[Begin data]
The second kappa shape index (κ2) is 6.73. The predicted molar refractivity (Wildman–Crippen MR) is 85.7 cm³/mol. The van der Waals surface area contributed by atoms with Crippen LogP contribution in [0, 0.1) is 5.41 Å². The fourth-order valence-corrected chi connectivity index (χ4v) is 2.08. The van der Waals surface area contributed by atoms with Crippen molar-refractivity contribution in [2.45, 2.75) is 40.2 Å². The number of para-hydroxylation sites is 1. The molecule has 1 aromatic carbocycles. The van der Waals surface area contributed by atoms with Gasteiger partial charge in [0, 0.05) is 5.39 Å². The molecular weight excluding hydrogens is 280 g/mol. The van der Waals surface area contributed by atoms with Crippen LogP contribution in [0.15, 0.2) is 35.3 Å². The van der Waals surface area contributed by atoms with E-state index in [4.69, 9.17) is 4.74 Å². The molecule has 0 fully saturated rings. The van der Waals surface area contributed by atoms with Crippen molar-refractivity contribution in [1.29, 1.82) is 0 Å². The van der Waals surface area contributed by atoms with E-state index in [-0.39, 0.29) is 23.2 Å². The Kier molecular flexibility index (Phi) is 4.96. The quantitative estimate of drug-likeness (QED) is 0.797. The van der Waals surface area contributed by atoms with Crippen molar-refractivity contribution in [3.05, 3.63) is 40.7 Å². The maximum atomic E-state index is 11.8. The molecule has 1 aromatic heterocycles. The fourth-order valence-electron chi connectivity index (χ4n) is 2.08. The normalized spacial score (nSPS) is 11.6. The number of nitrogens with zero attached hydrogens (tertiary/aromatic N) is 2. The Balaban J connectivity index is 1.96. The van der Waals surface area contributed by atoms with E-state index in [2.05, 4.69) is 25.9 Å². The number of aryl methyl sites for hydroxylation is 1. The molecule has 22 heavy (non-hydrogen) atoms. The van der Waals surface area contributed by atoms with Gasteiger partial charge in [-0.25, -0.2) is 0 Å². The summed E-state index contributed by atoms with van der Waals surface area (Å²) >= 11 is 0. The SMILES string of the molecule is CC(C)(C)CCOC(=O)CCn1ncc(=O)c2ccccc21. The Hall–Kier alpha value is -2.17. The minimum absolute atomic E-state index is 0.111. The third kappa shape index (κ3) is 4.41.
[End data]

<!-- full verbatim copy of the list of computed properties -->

The second kappa shape index (κ2) is 6.73. The predicted molar refractivity (Wildman–Crippen MR) is 85.7 cm³/mol. The van der Waals surface area contributed by atoms with Crippen LogP contribution in [0, 0.1) is 5.41 Å². The fourth-order valence-corrected chi connectivity index (χ4v) is 2.08. The van der Waals surface area contributed by atoms with Crippen molar-refractivity contribution in [2.45, 2.75) is 40.2 Å². The number of para-hydroxylation sites is 1. The molecule has 1 aromatic carbocycles. The van der Waals surface area contributed by atoms with Gasteiger partial charge in [0, 0.05) is 5.39 Å². The molecular weight excluding hydrogens is 280 g/mol. The van der Waals surface area contributed by atoms with Crippen LogP contribution in [0.15, 0.2) is 35.3 Å². The van der Waals surface area contributed by atoms with E-state index in [4.69, 9.17) is 4.74 Å². The molecule has 0 fully saturated rings. The van der Waals surface area contributed by atoms with Crippen molar-refractivity contribution in [1.29, 1.82) is 0 Å². The van der Waals surface area contributed by atoms with E-state index in [-0.39, 0.29) is 23.2 Å². The Kier molecular flexibility index (Phi) is 4.96. The quantitative estimate of drug-likeness (QED) is 0.797. The van der Waals surface area contributed by atoms with Crippen molar-refractivity contribution in [3.05, 3.63) is 40.7 Å². The maximum atomic E-state index is 11.8. The molecule has 1 aromatic heterocycles. The fourth-order valence-electron chi connectivity index (χ4n) is 2.08. The normalized spacial score (nSPS) is 11.6. The number of nitrogens with zero attached hydrogens (tertiary/aromatic N) is 2. The Balaban J connectivity index is 1.96. The van der Waals surface area contributed by atoms with E-state index in [2.05, 4.69) is 25.9 Å². The number of aryl methyl sites for hydroxylation is 1. The molecule has 22 heavy (non-hydrogen) atoms. The van der Waals surface area contributed by atoms with Gasteiger partial charge in [-0.25, -0.2) is 0 Å². The summed E-state index contributed by atoms with van der Waals surface area (Å²) >= 11 is 0. The SMILES string of the molecule is CC(C)(C)CCOC(=O)CCn1ncc(=O)c2ccccc21. The Hall–Kier alpha value is -2.17. The minimum absolute atomic E-state index is 0.111. The third kappa shape index (κ3) is 4.41.